Tom Moody
Since 2002
Works in New York, New York United States of America

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DISCUSSION

Required Reading


A photo of Chris Burden nailed to a Volkswagen, with the nails presented on a small plaque, is boring compared to the actual event, but that is the artwork as it is now constituted. Until we get those brain chip acoustiguides, none of the alternatives are great.

DISCUSSION

Somewhere on the Floor (2010) - Brody Condon


Just saw this reply from brody.
I love the way criticism can be reduced to a "grudge," especially when coupled with a "threat."
For the record, folks, I don't know brody.

DISCUSSION

Required Reading


Hi, Lauren,
Everyone's agreeing (some more belatedly than others) that Ben Davis didn't do enough homework. Not sure if more museum exposure will help this kind of work if it continues to be "versions" of social media art.
Many of these expressions are very fragile and slight (what Boris Groys is calling the "weak repetitive gesture") so it's easy to change them into something else. MySpace is already kind of a joke four years later, as Davis bluntly pointed out. But thinking back to those "average people" in the video: most of them were making a "hello" to friends and probably hadn't fully absorbed the impact of a million potential accidental viewers. ("Touchingly inept" would seem to be a common thread.) Guthrie is being a bit of a voyeur, snooping around the sites of strangers and making them "famous" in a barely significant way--they are now on a YouTube playlist compiled by "guthrie." Compare the gesture at that stage ('06) to the accidental fame of being relocated to a New York museum to be gawked at as MySpace freaks--sorry, "engaged with"--with the barest minimum of context. These people aren't marketing themselves or "constructing identity"--they are saying hi to friends. Through the institutional magnifying lens, an unknown smart guy skulking around the web (and I say that with the highest respect) becomes an artist whose work is talent-spotting in a reality-cum-Gong show, with the museum, rather than a TV network, as host. (Paradoxically, though, the video version diminished their presence--they went from "touchingly inept" to "boring.") In any case, "version" sounds better than "entirely different work."
But by all means let's include Michael Connor in this committee decision. [cocked-eyebrow-smiley emoticon]
Best, Tom

DISCUSSION

Required Reading


Hi, Jesse,
Didn't see the YTMND show but it dealt with the issues more squarely: you know you're looking at recycled content and considering the subject matter you definitely know it comes from the internet (e.g., Ronald McDonald in a hovercraft with the caption "LOL Usenet"). Still not perfect, though.
As I recall in Guthrie's original YouTube list there were some gaps in the linkage back to MySpace. Probably because the pages or intros changed. But you could see enough to get the idea and trust his method. In fact, you could click around in the list and spend all the time you wanted to get a sense of the project. Not a luxury you had at the NewMu, where a continuous series of talking heads "represent" to the camera. This is standard video fare.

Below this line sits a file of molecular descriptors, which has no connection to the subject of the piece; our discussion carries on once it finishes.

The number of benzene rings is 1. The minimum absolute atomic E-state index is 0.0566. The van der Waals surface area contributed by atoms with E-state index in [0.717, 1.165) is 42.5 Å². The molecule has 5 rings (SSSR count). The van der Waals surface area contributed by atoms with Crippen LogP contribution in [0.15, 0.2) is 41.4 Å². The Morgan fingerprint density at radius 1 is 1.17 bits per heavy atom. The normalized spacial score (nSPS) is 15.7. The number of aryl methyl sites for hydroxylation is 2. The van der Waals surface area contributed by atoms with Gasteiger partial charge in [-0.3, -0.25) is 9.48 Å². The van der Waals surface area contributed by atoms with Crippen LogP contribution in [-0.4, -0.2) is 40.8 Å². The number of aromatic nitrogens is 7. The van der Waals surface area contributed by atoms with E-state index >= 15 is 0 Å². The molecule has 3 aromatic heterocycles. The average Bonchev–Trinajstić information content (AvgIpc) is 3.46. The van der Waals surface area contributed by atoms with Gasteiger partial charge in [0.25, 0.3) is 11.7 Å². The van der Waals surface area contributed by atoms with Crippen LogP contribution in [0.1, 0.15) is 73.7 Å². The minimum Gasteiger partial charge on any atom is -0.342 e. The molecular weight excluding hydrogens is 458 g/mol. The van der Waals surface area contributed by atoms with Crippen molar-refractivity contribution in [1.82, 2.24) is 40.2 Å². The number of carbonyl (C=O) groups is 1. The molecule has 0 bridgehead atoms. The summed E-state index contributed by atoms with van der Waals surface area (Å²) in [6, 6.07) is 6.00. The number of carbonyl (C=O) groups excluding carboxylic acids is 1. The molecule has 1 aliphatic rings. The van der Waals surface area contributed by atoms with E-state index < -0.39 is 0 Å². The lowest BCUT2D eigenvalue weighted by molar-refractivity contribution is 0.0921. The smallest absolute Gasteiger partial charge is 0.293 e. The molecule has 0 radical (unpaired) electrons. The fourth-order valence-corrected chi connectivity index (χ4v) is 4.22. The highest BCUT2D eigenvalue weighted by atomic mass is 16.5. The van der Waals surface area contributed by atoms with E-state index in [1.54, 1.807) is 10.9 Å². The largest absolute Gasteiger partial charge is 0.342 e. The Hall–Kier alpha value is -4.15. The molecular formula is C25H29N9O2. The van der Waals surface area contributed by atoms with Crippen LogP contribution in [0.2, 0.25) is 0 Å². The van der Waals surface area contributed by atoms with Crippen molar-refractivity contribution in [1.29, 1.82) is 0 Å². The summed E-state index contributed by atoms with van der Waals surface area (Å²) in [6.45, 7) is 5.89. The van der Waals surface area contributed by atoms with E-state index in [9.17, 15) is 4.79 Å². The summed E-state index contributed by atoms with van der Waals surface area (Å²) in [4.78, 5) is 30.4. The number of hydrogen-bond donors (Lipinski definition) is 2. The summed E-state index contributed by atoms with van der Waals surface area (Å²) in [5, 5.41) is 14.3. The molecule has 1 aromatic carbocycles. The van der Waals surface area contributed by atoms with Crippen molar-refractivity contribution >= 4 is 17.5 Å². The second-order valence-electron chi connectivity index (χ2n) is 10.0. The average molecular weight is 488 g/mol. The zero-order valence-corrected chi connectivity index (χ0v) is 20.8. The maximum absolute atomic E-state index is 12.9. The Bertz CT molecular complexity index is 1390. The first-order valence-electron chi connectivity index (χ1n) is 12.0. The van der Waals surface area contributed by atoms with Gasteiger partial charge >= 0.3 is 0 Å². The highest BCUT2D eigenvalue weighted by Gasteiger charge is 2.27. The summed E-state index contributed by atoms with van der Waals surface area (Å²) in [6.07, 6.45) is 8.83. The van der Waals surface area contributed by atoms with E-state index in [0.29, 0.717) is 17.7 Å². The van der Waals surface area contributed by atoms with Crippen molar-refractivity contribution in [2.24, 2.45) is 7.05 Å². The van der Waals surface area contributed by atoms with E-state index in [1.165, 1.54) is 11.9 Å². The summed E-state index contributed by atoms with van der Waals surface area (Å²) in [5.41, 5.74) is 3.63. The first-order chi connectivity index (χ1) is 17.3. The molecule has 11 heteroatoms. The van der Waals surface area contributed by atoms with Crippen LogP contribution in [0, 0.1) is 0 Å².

We could email the curator and artist and ask what happened but that would be like asking a surgeon to explain why he left a sponge in a patient's abdomen.
I wonder sometimes if there is a Heisenberg problem with social media art where you are always changing it to display it outside its native habitat. The best artworks will have to remain embedded in that environment or consist solely of documentation that doesn't even attempt to imitate the original (as with many performance works--text and a few representative photos).
Best, Tom

DISCUSSION

Required Reading


Here is the "original" of Lonergan's MySpace Intros: http://www.youtube.com/view_play_list?p=EBF5D6DC4589D7B7

Imagine encountering this in 2006 without any context or explanation (Ben). With only the knowledge that Lonergan (who was linking to many of the same things I was in mid-2006) linked to it from his blog I wrote in June '06: "Lonergan has also been collecting MySpace intros. I really don't know how to talk about this work. I feel a bit like James Stewart in Rear Window watching these normal people doing their awkward and occasionally very funny home movie bits to introduce themselves to a million total strangers. It's completely public domain but feels invasive somehow."

When Rhizome linked to it from its Timeshares (online exhibitions) page it became a different creature (http://www.rhizome.org/events/timeshares/faultlines.php) Now it has an official explanation: "Just as one organizes a setlist or a mixtape, Lonergan sifted through dozens of Myspace 'intros,' brief video portraits of site users, to form Myspace Intro Playlist. In his compilation, the intros are separated from the larger profile to which they belong, to highlight the ways people market themselves, online, to a vast swathe of unknown peers."

Now it's about "marketing," and it's officially sanctioned as Net Art by linkage from an art institution. All questions and doubts are erased about the purpose of the list and who this "guthrie" person is. When the individual intros are later scraped out of the playlist and put on handsome video screens in the New Museum, it becomes a kind of ethnographic or anthropological record of homo sapiens YouTubus "constructing their identities," like statues of villagers in a natural history museum.

So then Ben Davis comes along and says this has nothing to do with social media. Thus does a great example of a new form of expression (someone who may be an artist using a YouTube playlist as something that may be a medium) become the worst example.

Shouting into the wind, I remain,
Tom